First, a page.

War of the Rebellion: Serial 019 Page 0652 MO.,ARK.,KANS.,IND. T., AND DEPT. N. W. Chapter XXV.

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leave to mention my imperative wants. That of horsemen I have already adverted to; but when you are informed I have but ten days' bread rations in camp, and no supply nearer than Saint Peter, nearly 50 miles distant, you will perceive unless speedily provided for I must fall back for lack of provisions. I would suggest that a quartermaster of your staff be at once dispatched to Saint Peter with funds, and with full power to use them in sending forward hard bread and other rations at once, in order to prevent such a retrograde movement. That can only be done by such prompt action as that for which you are distinguished. I think the best plan would be, after having taken measures fro a few days' supply to forward instantly and at any cost, to make some arrangement with the stage company, who have abundance of horses, to place them on the route from Saint Peter to the scene of my operations in the field, and transport hard bread and other rations so rapidly and so regularly as to preclude all fear of failure for the instead. The command are in great need of blankets and warm clothing, except the Sixth Regiment, which has just received its quota, and is therefore comparatively comfortable. The Seventh are without overcoats, with a few exceptions.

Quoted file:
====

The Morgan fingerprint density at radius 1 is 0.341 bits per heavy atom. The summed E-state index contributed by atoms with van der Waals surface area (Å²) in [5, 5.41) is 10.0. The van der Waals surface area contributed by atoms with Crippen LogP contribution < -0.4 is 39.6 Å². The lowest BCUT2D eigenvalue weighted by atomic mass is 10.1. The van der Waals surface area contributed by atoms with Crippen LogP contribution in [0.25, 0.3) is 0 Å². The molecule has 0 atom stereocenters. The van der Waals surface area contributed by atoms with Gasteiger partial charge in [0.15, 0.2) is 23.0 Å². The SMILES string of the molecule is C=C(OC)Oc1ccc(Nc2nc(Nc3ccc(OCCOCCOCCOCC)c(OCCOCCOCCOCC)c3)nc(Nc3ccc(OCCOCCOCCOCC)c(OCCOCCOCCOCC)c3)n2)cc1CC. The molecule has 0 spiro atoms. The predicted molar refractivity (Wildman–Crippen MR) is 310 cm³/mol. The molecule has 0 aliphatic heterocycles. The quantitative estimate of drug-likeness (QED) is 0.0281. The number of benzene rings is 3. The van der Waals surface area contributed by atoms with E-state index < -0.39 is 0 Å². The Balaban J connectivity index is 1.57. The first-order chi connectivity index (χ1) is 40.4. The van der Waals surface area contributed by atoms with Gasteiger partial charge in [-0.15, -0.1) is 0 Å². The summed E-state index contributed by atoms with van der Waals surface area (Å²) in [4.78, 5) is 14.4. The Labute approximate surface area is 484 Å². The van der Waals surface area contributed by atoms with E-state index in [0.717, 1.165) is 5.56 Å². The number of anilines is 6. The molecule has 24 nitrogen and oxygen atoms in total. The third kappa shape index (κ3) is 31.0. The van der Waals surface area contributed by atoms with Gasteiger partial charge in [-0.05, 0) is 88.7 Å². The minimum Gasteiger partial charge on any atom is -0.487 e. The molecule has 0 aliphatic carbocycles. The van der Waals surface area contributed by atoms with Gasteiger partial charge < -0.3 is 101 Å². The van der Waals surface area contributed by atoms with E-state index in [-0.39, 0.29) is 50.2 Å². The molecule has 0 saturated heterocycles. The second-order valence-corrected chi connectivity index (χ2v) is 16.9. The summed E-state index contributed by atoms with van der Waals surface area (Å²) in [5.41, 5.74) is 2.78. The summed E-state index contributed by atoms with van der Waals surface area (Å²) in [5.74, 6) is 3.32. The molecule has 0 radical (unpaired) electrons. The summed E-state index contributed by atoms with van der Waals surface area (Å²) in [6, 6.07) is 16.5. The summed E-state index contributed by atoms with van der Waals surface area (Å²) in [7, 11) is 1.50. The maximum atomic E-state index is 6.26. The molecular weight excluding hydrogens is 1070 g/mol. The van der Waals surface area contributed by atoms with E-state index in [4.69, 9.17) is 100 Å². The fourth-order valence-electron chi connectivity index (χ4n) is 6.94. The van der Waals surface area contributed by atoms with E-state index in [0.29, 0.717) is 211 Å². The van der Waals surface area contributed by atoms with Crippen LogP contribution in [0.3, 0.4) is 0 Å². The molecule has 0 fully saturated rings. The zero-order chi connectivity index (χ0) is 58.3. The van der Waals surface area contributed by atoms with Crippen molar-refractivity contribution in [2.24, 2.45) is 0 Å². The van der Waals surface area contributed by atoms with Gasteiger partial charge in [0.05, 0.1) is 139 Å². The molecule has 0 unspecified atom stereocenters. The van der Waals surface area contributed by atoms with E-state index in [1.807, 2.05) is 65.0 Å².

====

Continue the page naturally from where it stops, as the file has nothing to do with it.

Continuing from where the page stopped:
You need not be told, general, that to make soldiers efficient in the field, especially at this late season of the year, they must be well fed and clothed. With 50,000 received at Fort Ridgely, after my departure to-day, I have about 80 rounds of cartridges per man, so that I have enough for the present; but more should be sent as soon as possible of caliber 58 Springfield-musket size. The season for active operations in the prairie will soon be brought to a close for the lack of forage for the animals, as after the first heavy frost the grass affords little or no nutriment. Forage is not to be found at Fort Ridgely, and efforts should not be spared to have enough to transport necessary current supplies, so that you cannot depend on my being able to send back from the field any of them. Other means must be promptly provided, and also sufficient escort for the trains, for I cannot weaken my sufficiently small force by sending back detachments fro that purpose.

I prefer to lay waste and destroy the Indian farms, with all the crops which I cannot make available for the use of my force. I am anxious for the safety of the many white women and children held captive by the Indians, but it is difficult to say how they can be secured. I shall do all I can for them. I will endeavor to save what I can of the Government property at the Indian agency, but I know not how I can send any such to Fort Ridgely. I have given you sufficiently in detail the situation of things here hastily and with little regard to forms. I hope you will act at once; indeed I feel assured you will do so.

Your plans, as presented in your dispatch, of sending a large force to strengthen me and to move upon the Indians from other points at the same time are admirable, and I only fear they will partially fail by reason of the lateness of the season and the difficulty of organizing expeditions on a large scale with new troops before the cold weather sets in the prevent military operations in a prairie country.

With the assurance that I will do all in my power to chastise the miserable savages who have devastated the frontier, and to bring the expedition to a successful issue, I remain, general, very respectfully, your obedient servant,


Colonel, Commanding.